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Study Reveals Role of Sex Chromosomes in Cancer Gene Essentiality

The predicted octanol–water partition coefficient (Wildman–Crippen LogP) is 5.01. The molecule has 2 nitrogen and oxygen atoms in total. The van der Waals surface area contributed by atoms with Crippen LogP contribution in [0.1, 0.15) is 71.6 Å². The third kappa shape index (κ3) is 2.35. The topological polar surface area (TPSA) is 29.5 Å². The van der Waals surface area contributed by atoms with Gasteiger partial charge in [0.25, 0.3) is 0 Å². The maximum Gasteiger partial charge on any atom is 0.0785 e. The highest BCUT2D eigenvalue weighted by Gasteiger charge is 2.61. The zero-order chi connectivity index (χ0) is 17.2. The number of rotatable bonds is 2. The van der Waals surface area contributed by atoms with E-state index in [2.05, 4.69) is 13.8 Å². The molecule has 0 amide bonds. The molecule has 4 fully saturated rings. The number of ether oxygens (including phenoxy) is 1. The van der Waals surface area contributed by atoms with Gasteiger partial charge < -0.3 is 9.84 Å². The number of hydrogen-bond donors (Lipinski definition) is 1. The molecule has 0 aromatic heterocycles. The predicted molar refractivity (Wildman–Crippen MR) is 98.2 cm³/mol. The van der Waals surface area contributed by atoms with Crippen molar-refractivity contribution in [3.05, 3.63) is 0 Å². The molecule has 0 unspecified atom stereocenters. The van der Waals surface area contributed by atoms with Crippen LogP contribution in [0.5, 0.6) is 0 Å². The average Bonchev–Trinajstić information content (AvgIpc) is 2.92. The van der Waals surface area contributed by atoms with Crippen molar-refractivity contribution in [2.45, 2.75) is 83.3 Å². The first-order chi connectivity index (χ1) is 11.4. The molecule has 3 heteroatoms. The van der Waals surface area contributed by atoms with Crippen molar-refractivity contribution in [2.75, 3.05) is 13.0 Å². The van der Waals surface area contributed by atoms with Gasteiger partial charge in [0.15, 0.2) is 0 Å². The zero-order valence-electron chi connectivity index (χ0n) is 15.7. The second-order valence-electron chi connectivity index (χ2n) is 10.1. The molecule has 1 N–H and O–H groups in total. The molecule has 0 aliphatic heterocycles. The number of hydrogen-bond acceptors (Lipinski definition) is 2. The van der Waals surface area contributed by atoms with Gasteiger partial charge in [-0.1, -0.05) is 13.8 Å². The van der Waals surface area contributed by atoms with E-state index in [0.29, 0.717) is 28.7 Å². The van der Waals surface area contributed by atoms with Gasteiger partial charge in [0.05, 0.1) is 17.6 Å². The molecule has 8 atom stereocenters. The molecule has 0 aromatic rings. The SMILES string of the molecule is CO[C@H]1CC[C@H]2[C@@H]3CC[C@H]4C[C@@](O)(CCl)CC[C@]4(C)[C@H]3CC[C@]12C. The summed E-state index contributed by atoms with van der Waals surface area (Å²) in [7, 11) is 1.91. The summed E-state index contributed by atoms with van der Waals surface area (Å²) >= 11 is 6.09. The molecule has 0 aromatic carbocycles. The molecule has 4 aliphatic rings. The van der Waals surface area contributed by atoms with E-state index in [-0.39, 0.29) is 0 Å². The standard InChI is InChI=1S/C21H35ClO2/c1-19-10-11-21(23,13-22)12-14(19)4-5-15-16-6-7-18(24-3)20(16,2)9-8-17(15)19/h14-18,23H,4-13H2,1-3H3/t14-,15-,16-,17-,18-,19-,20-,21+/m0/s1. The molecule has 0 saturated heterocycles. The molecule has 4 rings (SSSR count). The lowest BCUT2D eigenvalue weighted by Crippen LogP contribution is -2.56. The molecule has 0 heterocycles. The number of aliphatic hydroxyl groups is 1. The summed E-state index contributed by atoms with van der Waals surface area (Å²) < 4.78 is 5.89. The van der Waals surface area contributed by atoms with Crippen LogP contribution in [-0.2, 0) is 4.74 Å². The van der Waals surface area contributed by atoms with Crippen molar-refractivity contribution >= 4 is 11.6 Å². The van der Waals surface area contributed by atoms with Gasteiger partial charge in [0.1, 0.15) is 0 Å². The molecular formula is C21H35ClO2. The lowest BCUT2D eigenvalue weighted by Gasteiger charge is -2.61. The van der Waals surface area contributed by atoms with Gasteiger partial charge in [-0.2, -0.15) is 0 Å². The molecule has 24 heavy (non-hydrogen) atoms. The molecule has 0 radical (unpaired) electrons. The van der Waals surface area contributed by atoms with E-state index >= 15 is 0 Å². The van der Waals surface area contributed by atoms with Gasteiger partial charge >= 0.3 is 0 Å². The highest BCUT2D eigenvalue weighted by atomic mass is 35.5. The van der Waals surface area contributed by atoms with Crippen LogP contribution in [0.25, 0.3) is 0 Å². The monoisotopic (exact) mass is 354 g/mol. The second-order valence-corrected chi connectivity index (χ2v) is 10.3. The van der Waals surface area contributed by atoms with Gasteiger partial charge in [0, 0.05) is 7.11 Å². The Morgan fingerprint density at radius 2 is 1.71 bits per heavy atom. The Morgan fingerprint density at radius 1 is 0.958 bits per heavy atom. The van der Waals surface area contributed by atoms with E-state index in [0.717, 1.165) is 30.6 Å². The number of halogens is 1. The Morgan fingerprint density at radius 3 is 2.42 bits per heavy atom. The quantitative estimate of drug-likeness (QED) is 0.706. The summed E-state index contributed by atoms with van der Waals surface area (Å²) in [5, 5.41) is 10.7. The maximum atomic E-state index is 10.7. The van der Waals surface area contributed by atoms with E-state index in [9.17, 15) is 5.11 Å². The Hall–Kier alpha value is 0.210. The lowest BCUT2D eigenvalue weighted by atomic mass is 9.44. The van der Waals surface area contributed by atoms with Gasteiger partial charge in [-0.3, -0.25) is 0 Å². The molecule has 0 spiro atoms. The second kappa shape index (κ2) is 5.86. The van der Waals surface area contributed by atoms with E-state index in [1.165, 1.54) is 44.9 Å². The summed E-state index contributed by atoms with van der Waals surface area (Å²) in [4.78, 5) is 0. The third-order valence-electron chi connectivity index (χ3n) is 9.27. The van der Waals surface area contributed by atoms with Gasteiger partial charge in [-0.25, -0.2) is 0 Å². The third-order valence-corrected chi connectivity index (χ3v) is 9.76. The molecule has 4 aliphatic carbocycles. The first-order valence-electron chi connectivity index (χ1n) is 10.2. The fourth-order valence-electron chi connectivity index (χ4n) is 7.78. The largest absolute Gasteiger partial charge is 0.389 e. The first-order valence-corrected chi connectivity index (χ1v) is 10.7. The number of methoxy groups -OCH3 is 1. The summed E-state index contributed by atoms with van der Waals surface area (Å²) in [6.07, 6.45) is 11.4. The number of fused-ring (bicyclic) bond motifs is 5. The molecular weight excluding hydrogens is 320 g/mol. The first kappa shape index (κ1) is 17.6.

Sex chromosomes can affect gene essentiality in cancer cells, highlighting the influence of X and Y chromosomes in cellular and molecular biology, according to a study appearing this week in Genome Research. Human sex differences are caused by gonadal hormone secretions and genes located on the X and Y chromosomes, but it remains challenging to demonstrate the direct effects of sex chromosomes separate from the gonadal hormones. In the study, investigators from the Hebrew University of Jerusalem set out to examine how sex chromosomes modulate gene expression and the outcome of mutations across the genome using the tendency of cancer cell lines to lose or gain sex chromosomes. They inferred the dosage of sex chromosomes in 355 female and 408 male cancer cell lines, using the results to break out the contributions of the Y and X chromosomes to sex-biased gene expression. Using data from genome-wide CRISPR screens, they further identified genes whose essentiality is different between cells depending on the sex chromosomes. "The results show that both the X and Y chromosomes have a global influence on gene expression and the essentiality of genes," the researchers write. "In addition to the implications of our results for studying the differences between males and females, they are relevant to understanding specific disorders and genetic alterations … [including] syndromes with sex chromosome abnormalities … and the mosaic loss of the Y chromosome frequently observed both in cancer cells and during the normal aging process of male individuals."